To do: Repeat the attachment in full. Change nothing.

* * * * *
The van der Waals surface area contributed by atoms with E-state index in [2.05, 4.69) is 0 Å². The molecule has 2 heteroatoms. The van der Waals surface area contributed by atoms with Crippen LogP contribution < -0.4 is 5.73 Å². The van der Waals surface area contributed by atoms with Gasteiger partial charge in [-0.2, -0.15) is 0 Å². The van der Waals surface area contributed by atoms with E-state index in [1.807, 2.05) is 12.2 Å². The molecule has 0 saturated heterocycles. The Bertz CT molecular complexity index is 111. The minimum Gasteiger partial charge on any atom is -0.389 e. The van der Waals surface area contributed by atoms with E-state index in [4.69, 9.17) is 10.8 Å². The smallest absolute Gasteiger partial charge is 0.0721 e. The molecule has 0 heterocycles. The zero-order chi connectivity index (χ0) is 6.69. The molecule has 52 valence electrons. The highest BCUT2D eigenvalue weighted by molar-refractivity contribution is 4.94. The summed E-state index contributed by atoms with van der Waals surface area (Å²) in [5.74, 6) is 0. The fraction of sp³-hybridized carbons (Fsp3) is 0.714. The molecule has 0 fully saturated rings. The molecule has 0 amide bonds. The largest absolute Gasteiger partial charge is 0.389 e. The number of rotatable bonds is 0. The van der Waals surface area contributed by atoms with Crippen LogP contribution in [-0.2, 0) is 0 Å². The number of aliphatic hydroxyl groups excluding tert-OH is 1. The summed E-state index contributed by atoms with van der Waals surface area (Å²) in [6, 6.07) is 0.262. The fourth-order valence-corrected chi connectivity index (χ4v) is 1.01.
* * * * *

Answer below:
The van der Waals surface area contributed by atoms with E-state index in [2.05, 4.69) is 0 Å². The molecule has 2 heteroatoms. The van der Waals surface area contributed by atoms with Crippen LogP contribution < -0.4 is 5.73 Å². The van der Waals surface area contributed by atoms with Gasteiger partial charge in [-0.2, -0.15) is 0 Å². The van der Waals surface area contributed by atoms with E-state index in [1.807, 2.05) is 12.2 Å². The molecule has 0 saturated heterocycles. The Bertz CT molecular complexity index is 111. The minimum Gasteiger partial charge on any atom is -0.389 e. The van der Waals surface area contributed by atoms with E-state index in [4.69, 9.17) is 10.8 Å². The smallest absolute Gasteiger partial charge is 0.0721 e. The molecule has 0 heterocycles. The zero-order chi connectivity index (χ0) is 6.69. The molecule has 52 valence electrons. The highest BCUT2D eigenvalue weighted by molar-refractivity contribution is 4.94. The summed E-state index contributed by atoms with van der Waals surface area (Å²) in [5.74, 6) is 0. The fraction of sp³-hybridized carbons (Fsp3) is 0.714. The molecule has 0 fully saturated rings. The molecule has 0 amide bonds. The largest absolute Gasteiger partial charge is 0.389 e. The number of rotatable bonds is 0. The van der Waals surface area contributed by atoms with Crippen LogP contribution in [-0.2, 0) is 0 Å². The number of aliphatic hydroxyl groups excluding tert-OH is 1. The summed E-state index contributed by atoms with van der Waals surface area (Å²) in [6, 6.07) is 0.262. The fourth-order valence-corrected chi connectivity index (χ4v) is 1.01.